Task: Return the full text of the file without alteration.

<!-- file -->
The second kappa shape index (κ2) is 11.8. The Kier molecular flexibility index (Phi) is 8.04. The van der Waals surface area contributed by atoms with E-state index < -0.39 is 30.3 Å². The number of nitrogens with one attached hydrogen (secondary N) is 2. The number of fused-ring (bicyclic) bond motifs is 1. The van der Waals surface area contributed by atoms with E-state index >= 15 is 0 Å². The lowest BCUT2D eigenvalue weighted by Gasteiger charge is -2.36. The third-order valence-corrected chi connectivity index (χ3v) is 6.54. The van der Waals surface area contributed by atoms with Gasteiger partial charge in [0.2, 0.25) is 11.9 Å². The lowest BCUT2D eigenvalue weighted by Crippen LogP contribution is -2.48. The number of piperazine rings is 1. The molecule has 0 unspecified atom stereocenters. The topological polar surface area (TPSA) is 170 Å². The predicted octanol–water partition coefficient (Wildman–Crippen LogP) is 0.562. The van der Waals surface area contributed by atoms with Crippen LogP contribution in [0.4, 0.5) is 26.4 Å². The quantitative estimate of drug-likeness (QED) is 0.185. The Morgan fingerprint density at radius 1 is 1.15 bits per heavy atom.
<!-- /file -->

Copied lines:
The second kappa shape index (κ2) is 11.8. The Kier molecular flexibility index (Phi) is 8.04. The van der Waals surface area contributed by atoms with E-state index < -0.39 is 30.3 Å². The number of nitrogens with one attached hydrogen (secondary N) is 2. The number of fused-ring (bicyclic) bond motifs is 1. The van der Waals surface area contributed by atoms with E-state index >= 15 is 0 Å². The lowest BCUT2D eigenvalue weighted by Gasteiger charge is -2.36. The third-order valence-corrected chi connectivity index (χ3v) is 6.54. The van der Waals surface area contributed by atoms with Gasteiger partial charge in [0.2, 0.25) is 11.9 Å². The lowest BCUT2D eigenvalue weighted by Crippen LogP contribution is -2.48. The number of piperazine rings is 1. The molecule has 0 unspecified atom stereocenters. The topological polar surface area (TPSA) is 170 Å². The predicted octanol–water partition coefficient (Wildman–Crippen LogP) is 0.562. The van der Waals surface area contributed by atoms with Crippen LogP contribution in [0.4, 0.5) is 26.4 Å². The quantitative estimate of drug-likeness (QED) is 0.185. The Morgan fingerprint density at radius 1 is 1.15 bits per heavy atom.